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Arias v. FCA U.S. LLC

United States District Court, E.D. California

November 20, 2019

LUPE ARIAS and JAVIER ARIAS, Plaintiffs,
v.
FCA U.S. LLC., Defendant.

          ORDER GRANTING IN PART AND DENYING IN PART PLAINTIFFS' MOTION FOR ATTORNEY'S FEES AND COSTS

          JOHN A. MENDEZ, UNITED STATES DISTRICT JUDGE.

         Lupe Arias and Javier Arias (“Plaintiffs”) request $120, 103.25 in attorney's fees and costs resulting from the settlement of their claims against FCA U.S. LLC. (“Defendant”) for violation of statutory obligations. Mot., ECF No. 42. Plaintiffs seek these attorney's fees and costs pursuant to Cal. Civ. Code § 1794(d) and Fed.R.Civ.P. 54(d)(1)-(2). Id. For the reasons stated below, the Court GRANTS IN PART and DENIES IN PART Plaintiffs' motion.[1]

         I. FACTUAL AND PROCEDURAL BACKGROUND

         On January 11, 2017, Plaintiffs sued Defendant under the Song-Beverly Consumer Warranty Act, Cal. Civ. Code § 1790, et seq., and Magnuson-Moss Warranty Act, 15 U.S.C. § 2301, et seq., for defects that arose in their 2015 Jeep Cherokee. See Notice of Removal Ex. A, ECF No. 1. Following approximately one and a half years of litigation, the parties settled. See ECF No. 37. The Court granted the parties 90 days to resolve all terms of the agreement, including the issue of attorney's fees and costs. Order, ECF No. 38. Unable to reach an agreement with Defendant, Plaintiffs now move for an award of attorney's fees and costs. Mot., ECF No. 42. Defendant opposes this motion. Opp'n, ECF No. 44.

         II. OPINION

         A. Attorney's Fees

         1. Legal Standard

         District courts follow the forum state's law for awarding attorney's fees when exercising their diversity jurisdiction over state-law claims. Close v. Sotheby's Inc., 909 F.3d 1204, 1208 (9th Cir. 2018). Federal Rule of Civil Procedure 54(d)(2) merely sets the procedure for claiming attorney's fees. See MRO Commc'ns, Inc. v. Am. Tel. & Tel. Co., 197 F.3d 1276, 1281 (9th Cir. 1999). Thus, section 1794(d) of the Song-Beverly Act governs here. It provides that the prevailing party shall be allowed to recover attorney's fees “based on actual time expended, determined by the court to have been reasonably incurred by the buyer in connection with the commencement and prosecution of such action.” Cal. Civ. Code § 1794(d) (emphasis added).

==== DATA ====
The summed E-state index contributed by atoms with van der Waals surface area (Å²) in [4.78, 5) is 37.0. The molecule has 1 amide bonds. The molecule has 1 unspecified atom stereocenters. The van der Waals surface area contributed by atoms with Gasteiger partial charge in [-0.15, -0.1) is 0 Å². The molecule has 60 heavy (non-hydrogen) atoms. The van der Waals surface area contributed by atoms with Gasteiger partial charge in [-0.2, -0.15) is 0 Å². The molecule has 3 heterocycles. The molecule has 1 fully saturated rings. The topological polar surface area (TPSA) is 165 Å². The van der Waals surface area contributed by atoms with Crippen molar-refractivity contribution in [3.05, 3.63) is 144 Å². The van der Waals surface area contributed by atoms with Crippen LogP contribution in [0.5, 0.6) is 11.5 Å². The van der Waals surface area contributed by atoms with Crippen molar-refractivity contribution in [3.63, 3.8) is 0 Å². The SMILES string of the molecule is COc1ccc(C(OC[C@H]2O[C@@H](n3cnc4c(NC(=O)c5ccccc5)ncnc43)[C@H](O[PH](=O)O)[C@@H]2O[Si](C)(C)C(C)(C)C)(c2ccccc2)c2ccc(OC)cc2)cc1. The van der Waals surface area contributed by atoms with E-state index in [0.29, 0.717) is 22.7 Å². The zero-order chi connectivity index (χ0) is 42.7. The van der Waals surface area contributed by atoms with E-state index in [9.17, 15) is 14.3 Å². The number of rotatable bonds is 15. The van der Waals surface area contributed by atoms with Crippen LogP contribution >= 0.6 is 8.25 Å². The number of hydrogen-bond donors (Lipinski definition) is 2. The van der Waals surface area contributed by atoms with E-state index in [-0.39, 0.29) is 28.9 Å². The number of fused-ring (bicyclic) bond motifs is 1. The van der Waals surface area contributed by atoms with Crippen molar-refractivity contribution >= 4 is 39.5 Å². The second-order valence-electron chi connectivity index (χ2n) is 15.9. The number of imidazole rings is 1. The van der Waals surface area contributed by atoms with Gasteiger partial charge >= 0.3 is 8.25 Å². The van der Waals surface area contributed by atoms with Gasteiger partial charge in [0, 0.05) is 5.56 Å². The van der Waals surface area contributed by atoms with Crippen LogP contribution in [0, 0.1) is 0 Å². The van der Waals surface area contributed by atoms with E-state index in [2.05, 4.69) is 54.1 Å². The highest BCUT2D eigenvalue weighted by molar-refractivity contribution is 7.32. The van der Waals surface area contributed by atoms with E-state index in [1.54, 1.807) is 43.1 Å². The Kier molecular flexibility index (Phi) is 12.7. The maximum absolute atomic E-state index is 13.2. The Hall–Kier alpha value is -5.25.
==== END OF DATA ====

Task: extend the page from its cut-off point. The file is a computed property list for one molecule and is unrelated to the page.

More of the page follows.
The prevailing party bears the burden of demonstrating that the fees were: (1) allowable; (2) reasonably necessary to the conduct of the litigation; and (3) reasonable in amount. Nightingale v. Hyundai Motor Am., 31 Cal.App.4th 99, 104 (Ct. App. 1994) (internal citations omitted). The court retains discretion to reduce the fee award where fees were not reasonably incurred. See Ketchum v. Moses, 24 Cal.App.4th 1122, 1132 (Cal. 2001).

         The “lodestar method” is the primary method for determining the reasonableness of an attorney's fee request under the Song-Beverly Act. Id. at 1135. Pursuant to that method, attorney's fee awards are computed in a two-step process. First, the court calculates the lodestar: the “the number of hours reasonably expended multiplied by the reasonable hourly rate.” Ctr. for Biological Diversity v. Cty. of San Bernardino, 188 Cal.App.4th 603, 616 (Ct. App. 2010), as modified (Oct. 18, 2010). “Generally, the reasonable hourly rate used for the lodestar calculation is that prevailing in the community for similar work.” Id. (internal quotation marks omitted).

         The court may then increase or decrease the lodestar calculation amount based on factors such as “the novelty and difficulty of the issues, the attorneys' skill in presenting the issues, the extent to which the case precluded the attorneys from accepting other work, and the contingent nature of the work.” Id. at 772-73. “The purpose of such adjustment is to fix a fee at the fair market value for the particular action.” Ketchum, 24 Cal.App.4th at 1132. The party seeking attorney's fees bears the burden of proving that its requested fees are reasonable. Ctr. for Biological Diversity, 188 Cal.App.4th at 616.

         2. Analysis

         a. Hours Reasonably Expended

         Plaintiffs submits “Time Records, ” itemizing the time spent by attorney Jill Harris on this case. Pl.'s Ex. J, ECF No. 42. The Court finds that not all of the hours Plaintiffs' counsel billed are reasonable. Plaintiffs' counsel “anticipates” an additional eight hours will be spent reviewing Defendant's opposition, drafting the reply, and attending a motion on the hearing. Mem. ECF No. 41 at 3. There was no hearing on this motion and Plaintiffs replied to Defendant's opposition in seven brief paragraphs. See Reply, ECF No. 46. Thus, the Court strikes the hours billed for the cancelled hearing from the fee award. See, e.g., Johnson v. Yates, No. ...


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